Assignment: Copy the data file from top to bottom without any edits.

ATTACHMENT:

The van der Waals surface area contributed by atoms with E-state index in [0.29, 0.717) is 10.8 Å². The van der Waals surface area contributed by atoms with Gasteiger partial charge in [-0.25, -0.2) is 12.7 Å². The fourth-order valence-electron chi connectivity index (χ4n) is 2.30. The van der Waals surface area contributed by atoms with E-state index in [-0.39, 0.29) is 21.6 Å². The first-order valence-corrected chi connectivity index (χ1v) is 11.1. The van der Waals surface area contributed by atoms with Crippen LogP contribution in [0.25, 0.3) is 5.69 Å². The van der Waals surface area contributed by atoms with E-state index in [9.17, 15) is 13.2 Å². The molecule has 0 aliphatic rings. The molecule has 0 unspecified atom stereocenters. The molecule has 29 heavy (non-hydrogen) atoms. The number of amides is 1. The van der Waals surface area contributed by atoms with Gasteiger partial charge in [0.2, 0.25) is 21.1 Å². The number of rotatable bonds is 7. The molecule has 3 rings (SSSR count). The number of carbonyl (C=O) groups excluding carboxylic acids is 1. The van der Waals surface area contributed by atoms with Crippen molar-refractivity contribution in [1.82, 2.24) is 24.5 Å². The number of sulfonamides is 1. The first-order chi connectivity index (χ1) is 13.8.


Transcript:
The van der Waals surface area contributed by atoms with E-state index in [0.29, 0.717) is 10.8 Å². The van der Waals surface area contributed by atoms with Gasteiger partial charge in [-0.25, -0.2) is 12.7 Å². The fourth-order valence-electron chi connectivity index (χ4n) is 2.30. The van der Waals surface area contributed by atoms with E-state index in [-0.39, 0.29) is 21.6 Å². The first-order valence-corrected chi connectivity index (χ1v) is 11.1. The van der Waals surface area contributed by atoms with Crippen LogP contribution in [0.25, 0.3) is 5.69 Å². The van der Waals surface area contributed by atoms with E-state index in [9.17, 15) is 13.2 Å². The molecule has 0 aliphatic rings. The molecule has 0 unspecified atom stereocenters. The molecule has 29 heavy (non-hydrogen) atoms. The number of amides is 1. The van der Waals surface area contributed by atoms with Gasteiger partial charge in [0.2, 0.25) is 21.1 Å². The number of rotatable bonds is 7. The molecule has 3 rings (SSSR count). The number of carbonyl (C=O) groups excluding carboxylic acids is 1. The van der Waals surface area contributed by atoms with Crippen molar-refractivity contribution in [1.82, 2.24) is 24.5 Å². The number of sulfonamides is 1. The first-order chi connectivity index (χ1) is 13.8.